The Trinity is arguably the most important doctrine of the Church, since it deals with the very nature of God. And it is also very often misunderstood!
Here are five of the most common misconceptions:
Myth 1: The Trinity didn’t exist in the Old Testament
Truth: Actually, God has always existed as a Trinity. In the Old Testament, God did not reveal himself as clearly as a Trinity (though some evidence is there), but that doesn’t mean God wasn’t a Trinity. The doctrine of the Trinity describes the eternal nature of God.
Myth 2: The persons of the Trinity are different forms God switches between
Truth: This is often accidentally asserted with various metaphors people use to try to simplify the Trinity. A popular one says that the Trinity is like water: it can exist as steam, liquid, or ice, but it’s all water. The problem with this is that the three persons of the Trinity – Father, Son, and Holy Spirit – exist at the same time, and always have from all eternity. The persons are not modes or forms that God switches between.
Myth 3: The persons of the Trinity operate independently of each other
Truth: We may sometimes say that the Father is the creator, the Son is the savior, and the Holy Spirit is the sanctifier (and rightly so according to the principle of appropriation), but strictly speaking all the persons of the Trinity always act together in unity.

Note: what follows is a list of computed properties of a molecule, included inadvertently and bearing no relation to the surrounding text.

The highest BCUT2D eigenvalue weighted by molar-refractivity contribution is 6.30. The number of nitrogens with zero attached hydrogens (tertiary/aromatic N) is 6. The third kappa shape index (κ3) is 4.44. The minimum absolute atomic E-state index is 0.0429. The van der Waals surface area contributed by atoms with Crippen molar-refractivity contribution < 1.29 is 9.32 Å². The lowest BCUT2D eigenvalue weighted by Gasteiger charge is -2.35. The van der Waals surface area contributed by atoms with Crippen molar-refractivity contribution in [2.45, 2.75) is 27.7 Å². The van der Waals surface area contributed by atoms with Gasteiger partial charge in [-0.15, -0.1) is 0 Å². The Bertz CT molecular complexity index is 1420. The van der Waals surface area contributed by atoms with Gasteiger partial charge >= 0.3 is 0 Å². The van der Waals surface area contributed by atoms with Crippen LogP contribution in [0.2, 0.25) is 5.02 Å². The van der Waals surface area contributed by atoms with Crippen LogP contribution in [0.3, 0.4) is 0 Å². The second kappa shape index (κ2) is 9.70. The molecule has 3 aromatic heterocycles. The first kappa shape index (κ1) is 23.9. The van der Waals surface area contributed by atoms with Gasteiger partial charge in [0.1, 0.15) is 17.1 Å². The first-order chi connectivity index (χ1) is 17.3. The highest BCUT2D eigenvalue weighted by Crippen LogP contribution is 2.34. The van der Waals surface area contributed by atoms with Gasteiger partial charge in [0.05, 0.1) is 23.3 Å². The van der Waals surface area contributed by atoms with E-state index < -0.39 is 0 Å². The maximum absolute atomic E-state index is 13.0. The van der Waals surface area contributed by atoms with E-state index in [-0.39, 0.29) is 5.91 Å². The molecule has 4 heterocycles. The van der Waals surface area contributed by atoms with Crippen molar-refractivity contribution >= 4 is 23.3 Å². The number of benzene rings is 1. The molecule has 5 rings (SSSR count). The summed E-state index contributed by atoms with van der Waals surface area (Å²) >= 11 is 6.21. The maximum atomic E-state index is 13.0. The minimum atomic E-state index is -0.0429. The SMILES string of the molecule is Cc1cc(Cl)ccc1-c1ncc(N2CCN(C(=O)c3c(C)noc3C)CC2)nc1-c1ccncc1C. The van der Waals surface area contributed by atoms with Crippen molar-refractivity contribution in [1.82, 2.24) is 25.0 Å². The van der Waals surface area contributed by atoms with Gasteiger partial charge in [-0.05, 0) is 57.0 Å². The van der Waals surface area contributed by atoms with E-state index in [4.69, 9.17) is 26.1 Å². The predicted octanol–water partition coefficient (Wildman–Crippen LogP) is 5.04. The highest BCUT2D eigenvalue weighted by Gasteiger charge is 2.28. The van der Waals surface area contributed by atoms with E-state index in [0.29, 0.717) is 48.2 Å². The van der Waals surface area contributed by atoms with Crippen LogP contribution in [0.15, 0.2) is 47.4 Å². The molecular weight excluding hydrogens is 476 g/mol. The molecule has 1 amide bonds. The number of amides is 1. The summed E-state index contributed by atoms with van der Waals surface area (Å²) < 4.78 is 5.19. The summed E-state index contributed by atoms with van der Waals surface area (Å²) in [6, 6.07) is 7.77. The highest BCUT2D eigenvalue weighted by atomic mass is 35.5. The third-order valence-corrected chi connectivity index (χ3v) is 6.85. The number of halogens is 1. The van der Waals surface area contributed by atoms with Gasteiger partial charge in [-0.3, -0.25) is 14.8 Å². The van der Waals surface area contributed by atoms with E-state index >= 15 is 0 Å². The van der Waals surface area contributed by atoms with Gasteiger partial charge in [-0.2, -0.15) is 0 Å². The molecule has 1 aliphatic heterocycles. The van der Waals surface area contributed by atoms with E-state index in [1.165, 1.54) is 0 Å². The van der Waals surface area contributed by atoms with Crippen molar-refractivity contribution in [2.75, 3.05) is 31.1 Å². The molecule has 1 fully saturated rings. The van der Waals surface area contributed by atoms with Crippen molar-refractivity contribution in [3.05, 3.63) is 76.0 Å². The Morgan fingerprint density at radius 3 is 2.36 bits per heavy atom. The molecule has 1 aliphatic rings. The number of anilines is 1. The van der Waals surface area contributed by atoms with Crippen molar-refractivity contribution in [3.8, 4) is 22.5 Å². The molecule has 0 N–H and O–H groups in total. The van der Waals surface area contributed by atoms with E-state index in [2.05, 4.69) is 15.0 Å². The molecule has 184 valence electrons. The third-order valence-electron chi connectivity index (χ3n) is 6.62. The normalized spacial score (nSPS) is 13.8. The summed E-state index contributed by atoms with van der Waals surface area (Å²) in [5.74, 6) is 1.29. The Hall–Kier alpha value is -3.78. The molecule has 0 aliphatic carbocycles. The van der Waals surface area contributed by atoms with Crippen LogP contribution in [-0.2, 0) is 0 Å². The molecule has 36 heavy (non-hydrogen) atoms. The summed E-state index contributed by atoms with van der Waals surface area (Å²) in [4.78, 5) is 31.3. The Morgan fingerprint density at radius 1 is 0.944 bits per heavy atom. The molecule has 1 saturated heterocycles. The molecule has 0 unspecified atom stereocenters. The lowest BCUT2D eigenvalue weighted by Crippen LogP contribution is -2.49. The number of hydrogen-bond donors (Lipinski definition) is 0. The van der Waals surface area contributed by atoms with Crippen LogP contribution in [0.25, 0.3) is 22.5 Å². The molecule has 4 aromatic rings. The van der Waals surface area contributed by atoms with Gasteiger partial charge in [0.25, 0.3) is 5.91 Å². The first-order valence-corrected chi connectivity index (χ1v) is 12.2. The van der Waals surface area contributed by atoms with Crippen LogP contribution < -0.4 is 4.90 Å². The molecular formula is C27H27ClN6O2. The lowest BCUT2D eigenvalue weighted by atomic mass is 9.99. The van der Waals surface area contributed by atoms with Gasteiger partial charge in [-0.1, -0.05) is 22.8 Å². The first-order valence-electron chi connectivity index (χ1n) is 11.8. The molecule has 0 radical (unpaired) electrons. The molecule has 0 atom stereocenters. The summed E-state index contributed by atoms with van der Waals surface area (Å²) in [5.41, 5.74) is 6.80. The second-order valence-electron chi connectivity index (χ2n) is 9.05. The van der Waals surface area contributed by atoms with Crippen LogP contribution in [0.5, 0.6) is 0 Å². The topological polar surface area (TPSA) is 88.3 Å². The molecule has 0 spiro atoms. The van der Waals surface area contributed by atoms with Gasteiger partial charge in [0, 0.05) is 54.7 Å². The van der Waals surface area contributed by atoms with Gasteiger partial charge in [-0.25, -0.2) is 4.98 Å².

So, for example, yes the Father is the creator. But so are the Son and the Holy Spirit and equally so. Things get a bit tricky in talking about the the Incarnation (since only the Son assumed a human nature), but even then the three person had perfect unity in will.
Myth 4: The Trinity was invented by the Catholic Church and doesn’t come from the Bible
Truth: Actually the Bible teaches the doctrine of the Trinity. No, the word “Trinity” isn’t in the Bible, but the concept is there.
There’s a lot of relevant Scripture on the topic, but a few examples will suffice: Genesis uses the third person plural to describe God creating the world, in the Gospel of Matthew Jesus commands his Apostles to baptize “in the name of the Father, and of the Son, and of the Holy Spirit,” and St. Paul often invokes the Trinity in his letters (e.g. 2 Corinthians 13.13).
Myth 5: Belief in the Trinity is optional
Truth: You might think the doctrine of the Trinity is too confusing or doesn’t make sense and so just dismiss it. But don’t!
The doctrine of the Trinity is a dogma of the faith, which means that it has been taught infallibly by the Church and Christians are required to believe it. Obstinately rejecting this doctrine can actually put one in danger of hell. So it’s not optional!
Further, as mentioned earlier, the doctrine of the Trinity is regarding the very nature of God. So insofar we love God and have dedicated our lives to him, we should care deeply about the doctrine of the Trinity, however mysterious it may be. But shouldn’t we expect God to be mysterious?